Members of the European Parliament
Most European farm subsidies go towards supporting industrial farming that harms our health. As a European who pays for these subsidies (114 € annual euros is my share), I urge you to vote so that this money is invested in farming that is good for our health and for nature instead.
Why is this important?
1. What is industrial farming
In the pursuit of ever growing production, the EU has heavily intensified its agriculture.  We are spreading more and more agrochemicals that are getting into our food and water and making farmers and their communities ill. 
We are keeping animals in intolerable conditions that require mass medication and as a result the spread of anti-microbial resistance. We are losing our biodiversity : since 1980, 57% of farmland birds have disappeared. Butterflies, bees and other wild pollinators, responsible for 80% of crop pollination, are also in serious decline. We are polluting our air with potent greenhouses gases, and exhausting our water  and soils, threatening the very basis of food production itself. 
Our subsidised and export-oriented industrial agricultural system does not contribute to a healthy environment nor a sustainable and healthy livelihood for farmers who are faced with the choice of either intensifying to compete or having to quit farming: between 2007 and 2013, three million farms disappeared in Europe. 
2. What is the CAP and what does the decision-making process look like
The EU’s system of farm subsidies is called the Common Agricultural Policy (CAP). It takes up almost 40% of the EU budget, which is nearly 60 billion euros per year, or 114 euros of taxpayer’s money per EU citizen per year. Currently most of the money is subsidising industrial farming and fuelling intensification: most of the payments are based on the size of the farm, and partly also on the number of animals farmers have: the more hectares and animals farmers have, the more subsidies they get.
Every 7 years, there is a chance to change the CAP. In a consultation organised by the European Commission in 2017, 80% of the respondents called for a fundamental transformation of the CAP to make farming good for nature and people. But the Commission ignored citizen demands and opted largely for business as usual.
Now, it is the EU Parliament’s turn to react to the Commission’s proposal. For the first time, MEPs (Members of the European Parliament) from not just the Agriculture Committee, dominated by strong farm lobby interests, but also from the Environment Committee, will be able to bring in concrete new ideas and changes on crucial aspects of the Commission’s proposal. This can turn the situation around and allow for more money to be spent on nature-friendly agriculture.
3. What are we asking for
We are asking the EU to honour its international commitments and make the CAP work towards the Sustainable Development Goals. MEPs should listen to their citizens, even more so because of the EU elections in May.
Now is the time for the CAP to fund the ecological transition before it’s too late:
- MEPs must vote for at least 30 Billion euros per year (50% of the CAP) to be spent on nature-friendly farming measures that deliver on biodiversity, climate, soil, and water objectives.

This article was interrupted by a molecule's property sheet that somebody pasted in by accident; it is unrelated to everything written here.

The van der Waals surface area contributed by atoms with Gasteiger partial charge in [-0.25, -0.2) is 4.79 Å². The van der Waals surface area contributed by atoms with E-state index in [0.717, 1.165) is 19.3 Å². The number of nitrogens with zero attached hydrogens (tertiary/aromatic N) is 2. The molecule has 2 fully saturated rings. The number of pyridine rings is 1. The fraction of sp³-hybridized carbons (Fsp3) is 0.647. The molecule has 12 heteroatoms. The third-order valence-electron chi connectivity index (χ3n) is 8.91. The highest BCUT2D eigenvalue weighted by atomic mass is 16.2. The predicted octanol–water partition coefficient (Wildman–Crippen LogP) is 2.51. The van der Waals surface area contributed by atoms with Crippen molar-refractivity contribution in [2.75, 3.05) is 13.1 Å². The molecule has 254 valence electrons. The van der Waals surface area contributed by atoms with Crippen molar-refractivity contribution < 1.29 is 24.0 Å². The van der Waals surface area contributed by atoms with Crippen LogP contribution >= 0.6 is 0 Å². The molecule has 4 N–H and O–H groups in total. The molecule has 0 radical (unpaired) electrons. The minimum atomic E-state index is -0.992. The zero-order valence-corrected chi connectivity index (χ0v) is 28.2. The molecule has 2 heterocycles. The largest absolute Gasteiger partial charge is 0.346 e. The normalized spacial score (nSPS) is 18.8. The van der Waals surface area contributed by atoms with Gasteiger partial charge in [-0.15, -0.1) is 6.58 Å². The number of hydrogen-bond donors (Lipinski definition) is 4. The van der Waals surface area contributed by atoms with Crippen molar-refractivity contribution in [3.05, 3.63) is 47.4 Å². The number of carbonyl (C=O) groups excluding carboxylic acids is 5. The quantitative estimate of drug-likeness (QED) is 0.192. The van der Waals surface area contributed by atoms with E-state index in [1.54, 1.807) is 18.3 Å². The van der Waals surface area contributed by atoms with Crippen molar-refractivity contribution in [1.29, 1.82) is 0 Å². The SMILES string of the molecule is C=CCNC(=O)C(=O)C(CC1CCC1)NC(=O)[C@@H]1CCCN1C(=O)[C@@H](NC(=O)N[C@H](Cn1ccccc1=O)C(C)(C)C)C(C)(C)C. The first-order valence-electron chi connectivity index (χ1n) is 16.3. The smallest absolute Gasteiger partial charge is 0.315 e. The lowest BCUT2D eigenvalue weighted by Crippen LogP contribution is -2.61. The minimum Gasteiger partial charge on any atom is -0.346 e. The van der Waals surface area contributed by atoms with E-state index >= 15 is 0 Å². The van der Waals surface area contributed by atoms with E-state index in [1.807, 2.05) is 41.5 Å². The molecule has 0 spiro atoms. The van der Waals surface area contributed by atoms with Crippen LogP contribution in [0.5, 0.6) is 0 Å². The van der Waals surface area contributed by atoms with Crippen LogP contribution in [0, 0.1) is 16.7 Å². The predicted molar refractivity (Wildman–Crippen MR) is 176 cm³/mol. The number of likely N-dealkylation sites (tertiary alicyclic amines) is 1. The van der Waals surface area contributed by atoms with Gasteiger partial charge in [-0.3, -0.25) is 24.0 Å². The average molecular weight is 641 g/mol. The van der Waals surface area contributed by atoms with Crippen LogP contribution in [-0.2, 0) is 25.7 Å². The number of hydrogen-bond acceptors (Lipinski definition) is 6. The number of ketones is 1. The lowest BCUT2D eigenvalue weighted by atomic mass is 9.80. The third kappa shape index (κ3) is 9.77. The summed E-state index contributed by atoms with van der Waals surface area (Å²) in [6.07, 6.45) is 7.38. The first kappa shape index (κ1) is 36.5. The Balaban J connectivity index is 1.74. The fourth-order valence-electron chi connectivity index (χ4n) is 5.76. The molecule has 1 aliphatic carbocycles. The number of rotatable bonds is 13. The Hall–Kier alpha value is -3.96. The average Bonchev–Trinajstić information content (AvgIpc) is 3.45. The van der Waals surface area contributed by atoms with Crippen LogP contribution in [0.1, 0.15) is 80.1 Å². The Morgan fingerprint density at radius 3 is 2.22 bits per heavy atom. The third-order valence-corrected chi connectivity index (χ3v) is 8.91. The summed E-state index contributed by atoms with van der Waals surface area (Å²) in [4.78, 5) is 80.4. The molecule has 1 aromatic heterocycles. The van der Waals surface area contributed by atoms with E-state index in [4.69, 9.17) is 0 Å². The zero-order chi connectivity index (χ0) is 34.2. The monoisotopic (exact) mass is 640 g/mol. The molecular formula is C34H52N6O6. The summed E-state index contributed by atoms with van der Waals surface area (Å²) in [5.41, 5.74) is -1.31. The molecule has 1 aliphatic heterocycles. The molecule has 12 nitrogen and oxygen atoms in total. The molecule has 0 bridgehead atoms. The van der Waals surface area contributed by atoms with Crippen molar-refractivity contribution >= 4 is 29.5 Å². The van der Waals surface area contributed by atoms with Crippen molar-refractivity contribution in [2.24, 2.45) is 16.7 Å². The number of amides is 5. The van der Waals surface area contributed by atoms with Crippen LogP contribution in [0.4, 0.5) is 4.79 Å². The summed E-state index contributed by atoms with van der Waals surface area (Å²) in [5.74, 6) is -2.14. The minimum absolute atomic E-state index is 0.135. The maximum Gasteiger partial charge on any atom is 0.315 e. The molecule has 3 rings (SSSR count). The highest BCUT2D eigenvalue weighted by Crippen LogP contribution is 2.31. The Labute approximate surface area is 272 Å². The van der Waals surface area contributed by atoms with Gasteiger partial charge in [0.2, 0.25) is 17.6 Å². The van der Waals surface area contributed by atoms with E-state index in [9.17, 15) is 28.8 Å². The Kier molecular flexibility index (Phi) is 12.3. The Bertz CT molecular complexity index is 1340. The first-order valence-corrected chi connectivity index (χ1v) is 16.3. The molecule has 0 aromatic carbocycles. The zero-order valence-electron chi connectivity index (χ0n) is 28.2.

- MEPs must vote to shift money from direct payments and meat and dairy subsidies that fund industrial agriculture which are not properly respecting the law, fuelling intensive animal production, and thus damaging our health and our environment.
- EEA Report | No 19/2018 EEA Environmental indicator report 2018 – in support to the monitoring of the Seventh Environment Action Programme
- Sutton, M. A. et al. Summary for policy makers. in The European Nitrogen Assessment. Sources, Effects and Policy Pers pectives (eds. Sutton, M. A. et al.) xxiv–xxxiv (2011). doi:10.1017/CBO9780511976988.002
- Inger, R. et al. Common European birds are declining rapidly while less abundant species’ numbers are rising. Ecol. Lett. 18, 28–36 (2015)
- WWF. Illegal water use in Spain. WWF/Adena (2006)
- Panagos, P. et al. Cost of agricultural productivity loss due to soil erosion in the European Union: From direct cost evaluation approaches to the use of macroeconomic models. L. Degrad. Dev. 29, 471–484 (2018)
- Eurostat online: https://ec.europa.eu/eurostat/statistics-explained/index.php/File:Change_in_the_number_of_holdings_and_utilised_agricultural_area_by_size_class_(utilised_agricultural_area),_EU-27,_2005–10_(%25).png
In partnership with:
Please can you chip in?
Our WeMove community has been campaigning for years for a good farming model, that feeds us healthy food and meat. We now have the unique opportunity to influence how money from the EU budget is invested: poisonous meat, or a healthy diet that doesn’t make us sick? It depends on whether our voice can prevail over the big farming lobbies, which seek to continue to profit from selling inputs to farmers.
This will be a long battle, and to run a proper campaign we need funding. To be ready to mobilise and put pressure when and where it’s most needed, we need the stability and flexibility that only small regular donations from WeMove community members like yourself can provide.
Can you chip in each month and help the struggle for good food from good farming continues?
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